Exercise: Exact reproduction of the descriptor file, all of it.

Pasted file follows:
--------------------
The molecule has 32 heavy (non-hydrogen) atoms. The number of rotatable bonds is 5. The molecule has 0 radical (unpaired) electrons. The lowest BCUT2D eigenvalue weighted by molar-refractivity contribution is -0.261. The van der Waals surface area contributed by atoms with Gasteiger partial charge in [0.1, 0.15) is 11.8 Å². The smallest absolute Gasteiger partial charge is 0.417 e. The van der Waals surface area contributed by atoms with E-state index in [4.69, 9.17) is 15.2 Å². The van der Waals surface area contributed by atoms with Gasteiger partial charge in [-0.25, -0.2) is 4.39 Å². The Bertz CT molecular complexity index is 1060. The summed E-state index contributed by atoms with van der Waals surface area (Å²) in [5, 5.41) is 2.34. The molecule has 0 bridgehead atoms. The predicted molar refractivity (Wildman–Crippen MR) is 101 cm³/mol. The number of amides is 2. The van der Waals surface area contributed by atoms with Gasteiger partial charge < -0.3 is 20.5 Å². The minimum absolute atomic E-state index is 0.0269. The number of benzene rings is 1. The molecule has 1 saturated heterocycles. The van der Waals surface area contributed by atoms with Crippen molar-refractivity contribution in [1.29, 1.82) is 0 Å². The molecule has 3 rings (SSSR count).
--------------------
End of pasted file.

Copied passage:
The molecule has 32 heavy (non-hydrogen) atoms. The number of rotatable bonds is 5. The molecule has 0 radical (unpaired) electrons. The lowest BCUT2D eigenvalue weighted by molar-refractivity contribution is -0.261. The van der Waals surface area contributed by atoms with Gasteiger partial charge in [0.1, 0.15) is 11.8 Å². The smallest absolute Gasteiger partial charge is 0.417 e. The van der Waals surface area contributed by atoms with E-state index in [4.69, 9.17) is 15.2 Å². The van der Waals surface area contributed by atoms with Gasteiger partial charge in [-0.25, -0.2) is 4.39 Å². The Bertz CT molecular complexity index is 1060. The summed E-state index contributed by atoms with van der Waals surface area (Å²) in [5, 5.41) is 2.34. The molecule has 0 bridgehead atoms. The predicted molar refractivity (Wildman–Crippen MR) is 101 cm³/mol. The number of amides is 2. The van der Waals surface area contributed by atoms with Gasteiger partial charge < -0.3 is 20.5 Å². The minimum absolute atomic E-state index is 0.0269. The number of benzene rings is 1. The molecule has 1 saturated heterocycles. The van der Waals surface area contributed by atoms with Crippen molar-refractivity contribution in [1.29, 1.82) is 0 Å². The molecule has 3 rings (SSSR count).